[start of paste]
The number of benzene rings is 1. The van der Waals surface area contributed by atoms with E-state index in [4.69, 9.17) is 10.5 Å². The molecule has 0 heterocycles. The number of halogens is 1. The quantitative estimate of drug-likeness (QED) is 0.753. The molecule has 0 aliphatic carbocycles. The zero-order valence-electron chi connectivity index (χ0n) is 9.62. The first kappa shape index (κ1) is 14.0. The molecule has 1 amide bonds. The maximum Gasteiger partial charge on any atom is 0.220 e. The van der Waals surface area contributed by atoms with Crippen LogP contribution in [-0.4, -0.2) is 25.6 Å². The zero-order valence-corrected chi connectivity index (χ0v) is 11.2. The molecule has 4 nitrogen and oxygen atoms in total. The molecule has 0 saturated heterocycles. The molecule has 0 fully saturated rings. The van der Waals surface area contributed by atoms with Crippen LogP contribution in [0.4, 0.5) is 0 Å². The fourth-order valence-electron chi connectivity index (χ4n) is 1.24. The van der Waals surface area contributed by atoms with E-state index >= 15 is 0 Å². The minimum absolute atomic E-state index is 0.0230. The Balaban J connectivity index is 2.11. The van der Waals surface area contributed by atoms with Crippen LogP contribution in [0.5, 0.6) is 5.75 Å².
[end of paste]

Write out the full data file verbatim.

The number of benzene rings is 1. The van der Waals surface area contributed by atoms with E-state index in [4.69, 9.17) is 10.5 Å². The molecule has 0 heterocycles. The number of halogens is 1. The quantitative estimate of drug-likeness (QED) is 0.753. The molecule has 0 aliphatic carbocycles. The zero-order valence-electron chi connectivity index (χ0n) is 9.62. The first kappa shape index (κ1) is 14.0. The molecule has 1 amide bonds. The maximum Gasteiger partial charge on any atom is 0.220 e. The van der Waals surface area contributed by atoms with Crippen LogP contribution in [-0.4, -0.2) is 25.6 Å². The zero-order valence-corrected chi connectivity index (χ0v) is 11.2. The molecule has 4 nitrogen and oxygen atoms in total. The molecule has 0 saturated heterocycles. The molecule has 0 fully saturated rings. The van der Waals surface area contributed by atoms with Crippen LogP contribution in [0.4, 0.5) is 0 Å². The fourth-order valence-electron chi connectivity index (χ4n) is 1.24. The van der Waals surface area contributed by atoms with E-state index >= 15 is 0 Å². The minimum absolute atomic E-state index is 0.0230. The Balaban J connectivity index is 2.11. The van der Waals surface area contributed by atoms with Crippen LogP contribution in [0.5, 0.6) is 5.75 Å².